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Rules of Engagement for Incident Commanders: Conduct a Risk Assessment and Implement a Safe-Action Plan

Conduct an Initial Risk Assessment and Implement a Safe Action Plan

Objective: To cause the incident commander to develop a safe action plan by conducting a size-up, assess the occupant-survival profile and completing a risk assessment before firefighters are placed in high-risk positions on the fireground.

The incident action plan lays out where the incident commander intends to go. The foundation of a good action plan is the completion of the 360-degree size up and the occupant survival profile. The first priority of the action plan is to ensure firefighter safety. Ultimately, the action plan should select the correct strategy and build a command organization that covers all of the fireground’s critical areas with adequate resources.

A number of critical factors must be assessed in developing an action plan:

  • Building size
  • Arrangement and access
  • Fire location and extension
  • Wind speed and direction
  • Ventilation profile
  • Savable lives and property
  • Resources
  • Adequate firefighter staffing 
  • Water supply

All seven sides of a structure must be evaluated: four sides, interior, top and bottom. Evaluating these factors allows an incident commander to forecast future conditions.

The risk assessment parallels the size up and determines what level of risk is acceptable based on conditions and resources available. Key elements to the risk assessment include applying the fire departments existing risk-management plan (SOPs/SOGs), which guides the evaluation of the critical factors based on national and local past experience.

Once the risk and critical factors are considered, the appropriate strategy can be selected: offensive, marginal or defensive. The strategy determines the objectives and tasks to be assigned to crews to obtain incident stabilization.

Selecting an offensive strategy with defensive fire conditions puts firefighters at extreme risk.

A marginal strategy would be used only when fire conditions unexpectedly and rapidly deteriorate following initial offensive operations (caught by surprise) and its purpose is to allow firefighters to exit the building as soon as possible in a controlled fashion. It may also be used (very short term) when a savable life is confirmed (for example, if a victim is hanging out a window) where defensive conditions exist.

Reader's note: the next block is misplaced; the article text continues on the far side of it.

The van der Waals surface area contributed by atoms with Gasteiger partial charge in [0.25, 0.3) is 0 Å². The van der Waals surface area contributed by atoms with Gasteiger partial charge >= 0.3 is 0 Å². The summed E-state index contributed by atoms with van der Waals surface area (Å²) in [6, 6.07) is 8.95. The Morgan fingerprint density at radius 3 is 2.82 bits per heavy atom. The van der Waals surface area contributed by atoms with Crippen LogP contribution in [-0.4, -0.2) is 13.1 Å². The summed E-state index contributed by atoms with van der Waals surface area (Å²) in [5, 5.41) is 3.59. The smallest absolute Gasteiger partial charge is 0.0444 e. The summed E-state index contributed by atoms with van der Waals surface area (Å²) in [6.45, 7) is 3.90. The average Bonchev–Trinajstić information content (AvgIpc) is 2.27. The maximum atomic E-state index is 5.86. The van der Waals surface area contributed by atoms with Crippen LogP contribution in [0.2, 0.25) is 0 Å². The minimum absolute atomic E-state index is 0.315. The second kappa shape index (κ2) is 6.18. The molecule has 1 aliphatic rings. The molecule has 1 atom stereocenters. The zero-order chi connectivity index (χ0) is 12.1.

Conditions will be deteriorating rapidly and the window of success will be very short and this operation must be very closely monitored by the incident commander. A marginal strategy should never be used for any other purpose. “Hail Mary’s” should be reserved for church and football games.

The development of an incident action plan begins with the initial incident commander—most often a company officer. This is generally a basic and limited plan based on limited intelligence collected within the time before a chief officer arrives on scene. The plan must have the correct strategy (offensive – defensive).

As a chief officer assumes command, that officer must confirm the correct strategy (or change it if needed) and continue the size-up process to refine and broaden the plan. The plan improves with the incident commander’s ability to collect progress reports and build an effective command organization.

As the fire progresses, fire conditions will either improve or worsen. If conditions deteriorate, the incident commander must be prepared to rapidly evacuate the building before firefighters are harmed.

The incident commander must recognize that an action plan is fluid and changes with fire conditions and information. It’s important for the incident commander to maintain ongoing situational awareness and stay ahead of the fire. To accomplish this, the incident commander must obtain frequent progress reports from all points on the fireground.

Until the proper strategy is confirmed and a solid action plan is developed, the incident commander should be very cautious about assigning a crew to what may be considered a high-risk position.

Bottom line: If the incident commander doesn’t have a risk assessment or action plan, he or she is freelancing and firefighters are put at great risk.

Chief Gary Morris is a director at large on the Safety, Health and Survival Section board of directors and was the team lead for the Rules of Engagement project. He was formerly chief of the Rural Metro Fire Department in Scottsdale, Ariz.

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